Awards do not always match up with talent of artiste: Drake
Drake made a surprise appearance at the 2019 Grammys to accept his best rap song trophy for "God's Plan" and used his time on stage to throw shade at the Recording Academy's apparent lack of diversity, but was cut off mid-speech. Big names in the industry such as Childish Gambino, Kendrick Lamar, Ariana Grande, Jay Z and Kanye West were absent from this year's ceremony, which honours the best of the music world.
Critics have interpreted it as the artistes' tacit call out to the Grammy's as the organisers struggle to diversify the award. Drake in his speech alluded to being misunderstood by people deciding the winners. "For the first time in Grammy history where I actually am who I thought I was for a second, so I like that," he said. "This is a business where sometimes it is up to a bunch of people that might not understand what a mixed race kid from Canada has to say…"
The R&B star said that awards do not always match up with the talent of an artiste. "You've already won if you have people who are singing your songs word for word, if you are a hero in your hometown. If there is people who have regular jobs who are coming out in the rain, in the snow, spending their hard-earned money to buy tickets to come to your shows, you don't need this right here, I promise you, you already won," he added.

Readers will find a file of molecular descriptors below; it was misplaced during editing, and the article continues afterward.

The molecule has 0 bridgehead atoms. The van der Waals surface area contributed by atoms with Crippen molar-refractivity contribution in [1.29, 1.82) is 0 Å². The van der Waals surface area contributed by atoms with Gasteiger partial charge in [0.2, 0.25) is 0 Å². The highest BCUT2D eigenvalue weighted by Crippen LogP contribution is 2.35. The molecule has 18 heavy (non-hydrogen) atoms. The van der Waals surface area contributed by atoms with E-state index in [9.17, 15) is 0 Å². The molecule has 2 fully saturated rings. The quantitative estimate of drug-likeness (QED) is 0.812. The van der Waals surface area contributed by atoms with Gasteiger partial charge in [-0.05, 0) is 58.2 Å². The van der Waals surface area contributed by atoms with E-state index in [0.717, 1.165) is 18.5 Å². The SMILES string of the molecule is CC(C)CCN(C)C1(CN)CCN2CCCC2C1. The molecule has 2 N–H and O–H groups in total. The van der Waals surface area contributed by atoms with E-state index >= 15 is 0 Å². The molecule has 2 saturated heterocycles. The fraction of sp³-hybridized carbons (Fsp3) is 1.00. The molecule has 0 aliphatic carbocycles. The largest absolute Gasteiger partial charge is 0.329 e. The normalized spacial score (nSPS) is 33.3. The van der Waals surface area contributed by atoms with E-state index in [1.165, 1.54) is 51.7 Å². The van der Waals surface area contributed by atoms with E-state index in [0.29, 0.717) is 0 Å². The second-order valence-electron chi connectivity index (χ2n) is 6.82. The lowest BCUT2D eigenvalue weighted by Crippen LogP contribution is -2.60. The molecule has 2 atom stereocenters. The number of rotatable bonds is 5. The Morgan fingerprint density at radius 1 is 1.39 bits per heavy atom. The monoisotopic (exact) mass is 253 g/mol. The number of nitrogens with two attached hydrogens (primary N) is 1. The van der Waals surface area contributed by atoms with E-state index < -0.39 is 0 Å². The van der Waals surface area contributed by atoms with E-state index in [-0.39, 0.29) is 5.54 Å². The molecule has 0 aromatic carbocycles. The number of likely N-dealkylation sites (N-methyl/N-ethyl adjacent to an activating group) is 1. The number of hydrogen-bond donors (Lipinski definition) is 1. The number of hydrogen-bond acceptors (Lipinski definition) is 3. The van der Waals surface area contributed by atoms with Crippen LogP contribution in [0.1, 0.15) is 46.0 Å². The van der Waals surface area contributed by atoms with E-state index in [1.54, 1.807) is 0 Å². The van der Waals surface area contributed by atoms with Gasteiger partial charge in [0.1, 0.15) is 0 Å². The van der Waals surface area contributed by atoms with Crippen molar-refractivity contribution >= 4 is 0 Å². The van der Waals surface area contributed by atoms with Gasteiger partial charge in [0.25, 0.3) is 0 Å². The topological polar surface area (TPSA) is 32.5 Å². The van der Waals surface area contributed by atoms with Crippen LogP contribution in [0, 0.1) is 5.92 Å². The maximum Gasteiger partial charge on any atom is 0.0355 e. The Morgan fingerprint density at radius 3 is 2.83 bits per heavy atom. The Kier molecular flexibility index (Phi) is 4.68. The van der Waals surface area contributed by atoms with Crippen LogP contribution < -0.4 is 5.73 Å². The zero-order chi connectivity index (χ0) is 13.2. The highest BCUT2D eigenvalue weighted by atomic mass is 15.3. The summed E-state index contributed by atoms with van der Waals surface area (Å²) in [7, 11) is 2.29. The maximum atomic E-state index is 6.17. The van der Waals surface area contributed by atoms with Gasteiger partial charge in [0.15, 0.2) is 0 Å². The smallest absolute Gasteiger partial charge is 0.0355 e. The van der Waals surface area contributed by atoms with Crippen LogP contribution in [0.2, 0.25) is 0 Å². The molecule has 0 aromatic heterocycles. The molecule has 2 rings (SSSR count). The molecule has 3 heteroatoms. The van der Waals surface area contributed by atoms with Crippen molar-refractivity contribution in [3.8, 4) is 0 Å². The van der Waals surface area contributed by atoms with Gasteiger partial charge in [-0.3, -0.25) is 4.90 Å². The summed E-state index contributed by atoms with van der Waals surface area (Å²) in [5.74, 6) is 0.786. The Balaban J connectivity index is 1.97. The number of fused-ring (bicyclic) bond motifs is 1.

The show cut to a commercial break while Drake was still finishing his speech. It was not immediately clear whether he was aware of it or not. Later a representative for the Grammys clarified that producers did not intentionally cut off Drake but were under the impression that he had finished his speech.
"During Drake's speech, there was a natural pause and at that moment the producers did assume that he was done and then cut to commercial. "However the producers did speak with Drake following his speech and did offer him to come back on stage to finish whatever his thoughts were. But Drake said he was happy with what he said and didn't have anything to add," Sunshine Sachs' Michael Samonte said in a statement given to Variety.
(With inputs from agencies.)
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